A good place to start

Published 11:23 pm Friday, March 23, 2012

With diabetes threatening to reach epidemic proportions in Suffolk, a variety of groups are working separately and together to help educate people about the causes of the disease and the dangers of allowing its progression to go unchecked.

The Obici Healthcare Foundation, whose stated mission is to improve health of people in the area, in part, by supporting programs designed to prevent illness and disease, recently has focused a large part of its efforts on fighting diabetes and obesity.

To that end, the Foundation is funding a grassroots educational effort by the American Diabetes Association designed to confront the problems in a venue where folks might not expect to hear much about healthy living: at church.


Email newsletter signup

About 20 participants in the new program have been receiving training that will empower them to go into 10 different area churches where they are members and organize 25 volunteers per church to participate in a brief series of classes on diabetes awareness and education. The philanthropic organization is concentrating on Suffolk’s African-American churches this time around, since blacks are twice as likely to contract diabetes as the general population.

Participants in the program will get free health checks and sessions with a dietitian, learn what diabetes is and how to prevent it, and find out how they can better manage diabetes if they already have it. By the time the first round of the program is complete, 250 people from a high-risk category — including some who already suffer from diabetes — will have heard the message of good health that the American Diabetes Association is spreading.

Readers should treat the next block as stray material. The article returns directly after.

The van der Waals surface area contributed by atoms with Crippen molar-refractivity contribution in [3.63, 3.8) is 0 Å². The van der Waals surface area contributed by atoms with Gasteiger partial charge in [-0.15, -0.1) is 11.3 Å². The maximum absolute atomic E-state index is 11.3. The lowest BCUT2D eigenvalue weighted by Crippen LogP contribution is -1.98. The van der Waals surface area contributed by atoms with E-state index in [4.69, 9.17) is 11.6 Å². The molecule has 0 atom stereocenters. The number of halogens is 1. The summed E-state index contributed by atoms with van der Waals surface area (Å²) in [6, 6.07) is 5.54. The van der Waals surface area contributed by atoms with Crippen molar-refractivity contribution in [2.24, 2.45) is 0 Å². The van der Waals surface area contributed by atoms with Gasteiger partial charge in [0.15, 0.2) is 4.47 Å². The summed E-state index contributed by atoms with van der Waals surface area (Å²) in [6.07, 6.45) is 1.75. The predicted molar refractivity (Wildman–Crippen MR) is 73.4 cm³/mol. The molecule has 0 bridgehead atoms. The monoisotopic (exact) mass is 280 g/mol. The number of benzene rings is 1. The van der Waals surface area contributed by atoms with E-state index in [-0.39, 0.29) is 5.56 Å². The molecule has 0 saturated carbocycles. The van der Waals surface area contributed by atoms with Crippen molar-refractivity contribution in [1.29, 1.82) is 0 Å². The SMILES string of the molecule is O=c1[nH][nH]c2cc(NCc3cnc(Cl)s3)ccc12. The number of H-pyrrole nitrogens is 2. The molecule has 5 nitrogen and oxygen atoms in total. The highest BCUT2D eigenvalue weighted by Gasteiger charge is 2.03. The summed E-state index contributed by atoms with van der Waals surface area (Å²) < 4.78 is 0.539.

It’s fitting that the association chose to host the program in Suffolk, not just because of the city’s high percentage of diabetes sufferers, but also because of the fact that the organization’s annual Tour de Cure bicycle ride will be held in Suffolk for the first time this year. It’s all part of a concerted effort to intervene into the community’s culture and make a healthy change.

“For people who are at risk for type 2 (diabetes), even minor modifications can make a huge difference,” said Deanie Eldridge, executive director for Hampton Roads and Richmond American Diabetes Association.

Her message is a good one and one that should be shared as widely as possible. The American Diabetes Association has found a good place to start.